Let’s talk about ideas. I have ideas, you have ideas. We all, apparently, have ideas.
We did not always believe this.
The term “idea” used to just refer to the Platonic Ideas, the heavenly forms that existed in a realm of thought and that expressed the fundamental nature of objects. The Idea of Man was the essence of Man that all men shared. When we thought about a particular man we were put in cognitive contact with the Form, the general essence, and it was through this contact that we could know anything about the man.
By the Middle Ages Platonic thinkers following Augustine had transferred these Ideas from a realm of thought to God’s mind. So when we perceived or thought of a man we were somehow put in touch with God’s Idea of the man.
There is a brief literary history of the term “idea” in the late 16th and early 17th century, where it begins to be used as a personal item rather than something in God’s mind. Writers began using it to refer sometimes to emotions.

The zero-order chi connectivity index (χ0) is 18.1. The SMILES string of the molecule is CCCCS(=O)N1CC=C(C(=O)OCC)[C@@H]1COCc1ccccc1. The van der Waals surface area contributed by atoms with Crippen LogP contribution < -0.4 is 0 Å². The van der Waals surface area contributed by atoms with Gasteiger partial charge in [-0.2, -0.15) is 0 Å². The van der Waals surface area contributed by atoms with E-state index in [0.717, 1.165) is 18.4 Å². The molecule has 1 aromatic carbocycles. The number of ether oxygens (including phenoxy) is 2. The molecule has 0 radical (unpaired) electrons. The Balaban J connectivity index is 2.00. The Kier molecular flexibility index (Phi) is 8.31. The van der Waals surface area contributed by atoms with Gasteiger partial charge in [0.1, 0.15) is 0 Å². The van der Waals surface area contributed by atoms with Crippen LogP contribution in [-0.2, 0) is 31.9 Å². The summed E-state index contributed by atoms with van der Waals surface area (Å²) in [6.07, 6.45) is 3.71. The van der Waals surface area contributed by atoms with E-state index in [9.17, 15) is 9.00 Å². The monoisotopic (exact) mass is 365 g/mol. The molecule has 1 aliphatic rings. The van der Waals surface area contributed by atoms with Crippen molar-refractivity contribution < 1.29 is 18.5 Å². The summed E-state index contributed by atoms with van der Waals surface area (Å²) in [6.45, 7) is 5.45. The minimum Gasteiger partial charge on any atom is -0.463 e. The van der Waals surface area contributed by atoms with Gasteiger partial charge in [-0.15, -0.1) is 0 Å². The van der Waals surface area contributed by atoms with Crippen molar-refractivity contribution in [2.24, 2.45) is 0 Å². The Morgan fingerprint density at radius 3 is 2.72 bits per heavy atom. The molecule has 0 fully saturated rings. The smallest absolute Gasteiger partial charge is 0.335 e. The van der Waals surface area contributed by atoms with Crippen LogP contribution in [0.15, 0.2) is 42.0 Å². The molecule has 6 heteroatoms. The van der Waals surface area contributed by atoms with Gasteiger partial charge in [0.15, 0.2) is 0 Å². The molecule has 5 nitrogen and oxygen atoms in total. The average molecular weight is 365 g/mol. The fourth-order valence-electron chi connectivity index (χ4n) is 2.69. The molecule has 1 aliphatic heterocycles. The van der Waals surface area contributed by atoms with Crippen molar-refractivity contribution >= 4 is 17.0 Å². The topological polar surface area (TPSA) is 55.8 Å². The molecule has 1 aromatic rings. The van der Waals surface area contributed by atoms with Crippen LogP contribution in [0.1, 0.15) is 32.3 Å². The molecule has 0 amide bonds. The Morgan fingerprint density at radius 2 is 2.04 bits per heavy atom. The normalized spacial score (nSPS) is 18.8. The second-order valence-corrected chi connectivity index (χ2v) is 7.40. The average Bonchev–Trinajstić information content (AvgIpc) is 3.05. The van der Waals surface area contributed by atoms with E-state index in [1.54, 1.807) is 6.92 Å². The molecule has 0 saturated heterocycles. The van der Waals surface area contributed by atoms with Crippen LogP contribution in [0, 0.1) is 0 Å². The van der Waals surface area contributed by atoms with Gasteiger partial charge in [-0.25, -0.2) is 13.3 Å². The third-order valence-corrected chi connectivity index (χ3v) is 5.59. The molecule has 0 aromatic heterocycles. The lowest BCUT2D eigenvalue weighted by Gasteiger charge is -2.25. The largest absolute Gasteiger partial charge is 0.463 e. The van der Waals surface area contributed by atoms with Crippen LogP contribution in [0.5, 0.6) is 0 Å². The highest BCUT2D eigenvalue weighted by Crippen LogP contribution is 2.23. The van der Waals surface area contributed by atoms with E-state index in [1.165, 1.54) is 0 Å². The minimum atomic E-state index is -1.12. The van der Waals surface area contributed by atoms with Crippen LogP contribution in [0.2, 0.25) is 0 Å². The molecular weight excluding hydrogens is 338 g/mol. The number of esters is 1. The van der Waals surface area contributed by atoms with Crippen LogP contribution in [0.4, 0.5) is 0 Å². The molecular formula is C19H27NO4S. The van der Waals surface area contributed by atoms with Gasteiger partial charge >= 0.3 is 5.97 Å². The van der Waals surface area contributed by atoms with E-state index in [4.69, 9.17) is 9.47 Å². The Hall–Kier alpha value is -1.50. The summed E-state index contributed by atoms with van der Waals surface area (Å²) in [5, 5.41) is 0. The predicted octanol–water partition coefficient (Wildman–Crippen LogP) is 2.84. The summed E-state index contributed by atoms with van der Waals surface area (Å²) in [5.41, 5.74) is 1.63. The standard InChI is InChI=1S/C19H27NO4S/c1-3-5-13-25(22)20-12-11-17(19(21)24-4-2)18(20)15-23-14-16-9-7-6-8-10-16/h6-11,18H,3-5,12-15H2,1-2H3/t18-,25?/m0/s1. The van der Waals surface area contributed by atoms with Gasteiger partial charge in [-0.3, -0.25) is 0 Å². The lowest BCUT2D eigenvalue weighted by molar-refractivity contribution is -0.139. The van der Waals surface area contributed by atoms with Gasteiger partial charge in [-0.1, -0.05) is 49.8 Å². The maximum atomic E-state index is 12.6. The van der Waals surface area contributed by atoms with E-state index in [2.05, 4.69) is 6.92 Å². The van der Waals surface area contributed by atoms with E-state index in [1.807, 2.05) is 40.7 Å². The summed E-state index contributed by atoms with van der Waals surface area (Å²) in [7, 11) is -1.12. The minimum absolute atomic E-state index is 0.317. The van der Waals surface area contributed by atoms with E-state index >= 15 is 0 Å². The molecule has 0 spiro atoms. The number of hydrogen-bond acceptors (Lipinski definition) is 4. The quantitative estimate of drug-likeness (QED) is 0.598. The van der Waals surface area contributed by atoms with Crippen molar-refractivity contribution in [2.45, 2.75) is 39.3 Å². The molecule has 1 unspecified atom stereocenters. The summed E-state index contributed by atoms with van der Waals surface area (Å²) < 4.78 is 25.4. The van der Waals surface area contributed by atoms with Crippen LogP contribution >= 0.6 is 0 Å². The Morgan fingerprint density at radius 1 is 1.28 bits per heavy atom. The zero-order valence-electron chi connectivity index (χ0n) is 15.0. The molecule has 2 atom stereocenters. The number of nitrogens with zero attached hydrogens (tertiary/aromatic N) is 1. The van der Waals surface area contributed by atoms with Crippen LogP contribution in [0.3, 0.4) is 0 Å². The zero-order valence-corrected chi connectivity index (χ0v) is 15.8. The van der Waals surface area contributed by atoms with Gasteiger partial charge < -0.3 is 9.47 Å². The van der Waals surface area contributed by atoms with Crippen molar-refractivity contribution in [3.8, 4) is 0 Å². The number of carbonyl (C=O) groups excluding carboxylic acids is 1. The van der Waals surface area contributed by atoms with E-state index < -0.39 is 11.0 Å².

But it was not until Descartes that “idea” began to take on a meaning more like “representation or thought in the mind of the thinker”. For Descartes the mind was a thinking substance, and a substance has modes, ways of being, and the modes of a thinking substance, for Descartes, were ideas. Ideas were just the ways the mind could be. Confusingly, Descartes also uses language that makes it sound more like the mind is a container for ideas.
Contemporarily we share this confusion between thinking of an idea as a way for the mind to be, and something the mind contains. Neuroscience describing the firing of neurons in response to inputs leads us to think of an idea as a way for the mind (brain, in this case) to be; folk psychology, which expresses human cognition in terms of thoughts, feelings, and sensations, leads us to think of ideas as something contained within the mind.
What do you think?